“We are talking with the ambulance service, Mackay Airport and CQ Rescue about procedures and resources that may be needed to support this arrangement.”
In supporting the decision of the Board, Mackay HHS Chief Executive Susan Gannon said the health service had sought the opinion of medical experts based in Mackay, Queensland and externally from interstate. The decision was also supported by Queensland Health.
“It’s important to remember that critical care starts when a highly skilled doctor first meets the patient, not when they get to the Base Hospital. They will continue to receive this one-to-one support while being transferred from the helicopter in the ambulance,” Ms Gannon said.
“If a patient is critical, it is better to provide care to the patient in an ambulance and not on a trolley,” she said.
The Queensland Ambulance Service (QAS) has reviewed the findings of the various reports and recommendations into the relocation of the Mackay Base Hospital helipad in relation to patient transport arrangements. There will be a dedicated ambulance vehicle at the helicopter base to allow the immediate transfer of incoming patients to Mackay Base Hospital.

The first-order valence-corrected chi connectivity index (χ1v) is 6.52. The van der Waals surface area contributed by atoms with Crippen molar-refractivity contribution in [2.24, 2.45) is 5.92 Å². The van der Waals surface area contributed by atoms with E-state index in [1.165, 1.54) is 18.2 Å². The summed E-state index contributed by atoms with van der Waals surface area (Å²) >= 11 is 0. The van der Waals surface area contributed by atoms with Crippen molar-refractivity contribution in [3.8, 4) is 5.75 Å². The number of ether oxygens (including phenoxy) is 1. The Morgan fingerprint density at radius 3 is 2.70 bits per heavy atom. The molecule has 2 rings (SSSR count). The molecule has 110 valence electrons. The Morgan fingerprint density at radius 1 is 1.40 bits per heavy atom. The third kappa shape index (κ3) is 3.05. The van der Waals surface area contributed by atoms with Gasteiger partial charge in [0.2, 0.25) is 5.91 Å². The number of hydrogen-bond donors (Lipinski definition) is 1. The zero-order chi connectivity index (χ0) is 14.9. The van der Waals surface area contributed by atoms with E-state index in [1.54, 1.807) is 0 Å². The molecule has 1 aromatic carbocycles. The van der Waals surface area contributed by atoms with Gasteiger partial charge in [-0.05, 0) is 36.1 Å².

QAS acknowledged the need for a guaranteed timely transfer of patients between the proposed landing zone at Mackay Airport and the Mackay Base Hospital, and remains committed to the safe and timely care of patients in all circumstances.
The report concluded that the airport presented the best options based on a number of factors.
The conclusion read, “The analysis of identified options for the establishment of an interim HLS to serve Mackay Hospital during the construction phase of the new P-Block development indicates that the continued use of the existing facilities, protocols and procedures for patient transfers at Mackay Airport (Option 9 and Option 11 in Figure 4) represents the best overall solution for an interim HLS facility.”